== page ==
confinement. (OTOH, the 2 Canadian and 1 British persons
falsely/mistakenly accused of espionage by Yugoslavia seems to have fared
better in Yugoslavian jail than Lee in American jail) Anyway, my point is
that right now in the US public, anti-CCP/China/Chinese feelings are very
high (see any dicussion on China in the CNN website for examples). And I
will certainly avoid entering US soil for a while.

4. A lot of people in the West thinks that we all want to share the
prosperity. That is simply unpractical. It is simply impossible for,
let's say, even 50% of the population to enjoy the N. American lifestyle.
Just take an example of the time. The current oil crisis started before
the military crisis in the Middle East. What do you think were the
reasons that oil just suddenly jumped? I am no economist, but I do notice
that it was a period of (relative) stability and econ. growth in the third
world, the financial crisis in East/South Eash Asia and South America was
over, everyone was doing just a little bit better than 5 yrs ago. And
that's major bad news, supply and demand, oil production can't catch up
and everyone has to pay more. The chaos in France and England (and soon
Canada) is something that we haven't seen for many years. This is result
of everyone doing ONLY a little better. Imagine the world when Chinese
are burning as much oil per capita as the West, there won't be enough
oxygen in the air to substain that! So let's just drop this "share the
prosperity" wetdream. Western democracies are only substainable as long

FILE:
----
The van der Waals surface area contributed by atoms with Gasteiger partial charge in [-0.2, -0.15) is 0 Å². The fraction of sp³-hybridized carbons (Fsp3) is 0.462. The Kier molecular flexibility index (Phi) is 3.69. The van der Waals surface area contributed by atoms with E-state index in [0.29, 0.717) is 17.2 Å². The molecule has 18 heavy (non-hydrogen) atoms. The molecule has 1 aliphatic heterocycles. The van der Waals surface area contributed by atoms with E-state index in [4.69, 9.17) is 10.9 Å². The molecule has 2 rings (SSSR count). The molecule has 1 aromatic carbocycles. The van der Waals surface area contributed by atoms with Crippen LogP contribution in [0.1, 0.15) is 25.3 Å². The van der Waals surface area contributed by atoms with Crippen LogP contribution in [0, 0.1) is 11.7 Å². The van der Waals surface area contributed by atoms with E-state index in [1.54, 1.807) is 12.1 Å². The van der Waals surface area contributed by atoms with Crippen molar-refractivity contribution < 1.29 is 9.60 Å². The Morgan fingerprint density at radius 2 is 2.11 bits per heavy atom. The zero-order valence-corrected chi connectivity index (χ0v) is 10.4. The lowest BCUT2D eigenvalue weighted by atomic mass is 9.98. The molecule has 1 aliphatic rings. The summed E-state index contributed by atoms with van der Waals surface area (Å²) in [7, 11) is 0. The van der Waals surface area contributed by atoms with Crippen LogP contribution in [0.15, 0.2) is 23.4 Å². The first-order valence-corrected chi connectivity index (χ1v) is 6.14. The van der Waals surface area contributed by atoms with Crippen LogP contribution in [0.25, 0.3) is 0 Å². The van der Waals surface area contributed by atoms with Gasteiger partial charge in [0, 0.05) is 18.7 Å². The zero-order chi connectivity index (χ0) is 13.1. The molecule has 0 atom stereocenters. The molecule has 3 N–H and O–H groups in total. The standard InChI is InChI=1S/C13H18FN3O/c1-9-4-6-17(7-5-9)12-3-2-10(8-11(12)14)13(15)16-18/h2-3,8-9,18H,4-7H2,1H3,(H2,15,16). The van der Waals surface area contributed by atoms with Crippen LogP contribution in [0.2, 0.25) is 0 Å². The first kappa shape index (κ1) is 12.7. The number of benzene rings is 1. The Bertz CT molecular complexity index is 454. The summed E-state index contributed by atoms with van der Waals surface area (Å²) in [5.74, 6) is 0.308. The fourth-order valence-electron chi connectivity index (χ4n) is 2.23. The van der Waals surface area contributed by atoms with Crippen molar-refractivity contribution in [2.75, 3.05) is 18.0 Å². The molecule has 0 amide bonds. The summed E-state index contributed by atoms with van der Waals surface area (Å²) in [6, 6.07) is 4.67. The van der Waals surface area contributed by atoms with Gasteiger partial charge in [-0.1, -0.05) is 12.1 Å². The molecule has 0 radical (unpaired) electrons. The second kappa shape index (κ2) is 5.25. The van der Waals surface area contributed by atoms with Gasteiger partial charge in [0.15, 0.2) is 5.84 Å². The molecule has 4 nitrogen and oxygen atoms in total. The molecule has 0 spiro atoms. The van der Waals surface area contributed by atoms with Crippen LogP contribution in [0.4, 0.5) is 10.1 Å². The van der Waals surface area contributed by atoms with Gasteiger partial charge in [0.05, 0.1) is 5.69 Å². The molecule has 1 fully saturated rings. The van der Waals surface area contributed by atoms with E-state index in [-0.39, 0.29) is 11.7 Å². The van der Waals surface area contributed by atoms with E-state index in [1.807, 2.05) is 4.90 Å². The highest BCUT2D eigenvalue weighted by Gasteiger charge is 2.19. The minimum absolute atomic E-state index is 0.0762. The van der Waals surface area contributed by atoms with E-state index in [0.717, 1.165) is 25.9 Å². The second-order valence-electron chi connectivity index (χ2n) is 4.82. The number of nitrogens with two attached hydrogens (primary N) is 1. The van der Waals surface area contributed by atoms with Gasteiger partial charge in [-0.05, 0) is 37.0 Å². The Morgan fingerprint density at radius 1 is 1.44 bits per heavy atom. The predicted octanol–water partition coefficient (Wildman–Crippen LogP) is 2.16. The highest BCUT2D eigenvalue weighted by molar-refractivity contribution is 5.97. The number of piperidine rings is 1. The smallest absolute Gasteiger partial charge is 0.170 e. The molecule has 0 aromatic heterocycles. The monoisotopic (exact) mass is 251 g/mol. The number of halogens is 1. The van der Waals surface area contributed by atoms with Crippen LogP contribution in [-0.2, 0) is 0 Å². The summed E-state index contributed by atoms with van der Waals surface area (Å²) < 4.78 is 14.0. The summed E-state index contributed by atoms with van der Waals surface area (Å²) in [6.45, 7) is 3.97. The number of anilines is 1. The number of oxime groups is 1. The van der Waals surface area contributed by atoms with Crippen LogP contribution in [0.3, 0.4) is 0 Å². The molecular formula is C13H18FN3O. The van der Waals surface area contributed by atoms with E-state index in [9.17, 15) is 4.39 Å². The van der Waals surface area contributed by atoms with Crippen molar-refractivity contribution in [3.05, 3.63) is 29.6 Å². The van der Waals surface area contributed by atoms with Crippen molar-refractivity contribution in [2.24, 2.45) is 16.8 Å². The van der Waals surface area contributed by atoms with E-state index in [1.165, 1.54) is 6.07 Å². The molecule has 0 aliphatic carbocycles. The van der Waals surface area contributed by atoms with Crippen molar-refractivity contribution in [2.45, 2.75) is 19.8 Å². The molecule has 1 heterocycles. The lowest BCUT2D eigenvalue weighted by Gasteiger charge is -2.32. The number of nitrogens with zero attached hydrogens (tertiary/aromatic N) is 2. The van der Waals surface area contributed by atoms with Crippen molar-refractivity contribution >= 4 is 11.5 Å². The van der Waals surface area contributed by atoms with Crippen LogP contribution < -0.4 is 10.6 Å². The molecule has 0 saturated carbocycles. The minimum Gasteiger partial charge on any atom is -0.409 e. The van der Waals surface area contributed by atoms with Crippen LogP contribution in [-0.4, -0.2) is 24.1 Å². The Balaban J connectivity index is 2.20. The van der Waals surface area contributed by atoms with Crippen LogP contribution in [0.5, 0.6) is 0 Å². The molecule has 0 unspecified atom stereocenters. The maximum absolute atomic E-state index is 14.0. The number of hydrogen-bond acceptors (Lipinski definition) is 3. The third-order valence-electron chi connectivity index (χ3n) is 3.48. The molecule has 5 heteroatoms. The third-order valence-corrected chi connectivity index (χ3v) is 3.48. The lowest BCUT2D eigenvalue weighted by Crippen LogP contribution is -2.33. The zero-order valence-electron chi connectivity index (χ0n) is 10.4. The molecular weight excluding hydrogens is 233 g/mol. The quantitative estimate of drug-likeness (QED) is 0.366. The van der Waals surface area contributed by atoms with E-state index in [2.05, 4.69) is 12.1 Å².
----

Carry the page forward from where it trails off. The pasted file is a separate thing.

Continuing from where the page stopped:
as there are poor totalitarian states ready to supply cheap labor, land,
and raw materials; nations that are too busy fighting wars (using Western
weapons) than to do their own manufacturing, so they export their raw
materials at third world prices, let the West make goods out of the
materials and re-import them at first world prices. For the West to
substain, the economic development of the third world must be kept in

Put it another way, if hunger is eliminated from the whole world, by the
simple principle of supply and demand, the price of your afternoon
chocolate bar will have to go up, how many people are really willing to go
along with that?

5. I am completely sympathetic to JED's feeling of helplessness. The
post-Soviet era is both the freest and safest time; and the most
suffocating and most depressing time. Most of the Western population are
well-fed and well-clothed, but life's meaning seems to be getting sucked
out of us from about age 4 onward. I don't want to give any answers now
nor in fact do I have an Answer. I said it is impossible for everyone to
live the easy comfortable lives of the West, but it IS possible for
everyone to live peacefully and happily. To get there, we need to rework
the Western ideas of "progress", "success" and "fairness".

My only advice to JED and others who feel the same way: don't let
helplessness gets the better of you. Helplessness is _the_ weapon of
the bad guys (whoever they are). There are a lot of us out there who
don't buy into the "this is the way it is, there is no other way"
rhetorics. People can only be repressed if they allow themselves to be
repressed. Look at the Yugoslavians, they freed themselves of a dictator,
not with bombs or any hi-tech weaponry, or even much of any outside help
(yes I do agree the sanction was important). I absolutely abhor the "if
you can't beat them, join them" altitude. Every one of the Nazi SS guard
and KGB agent uses it as an justification for what they do.

Name: Core
Patient ID: #1
Condition: Critical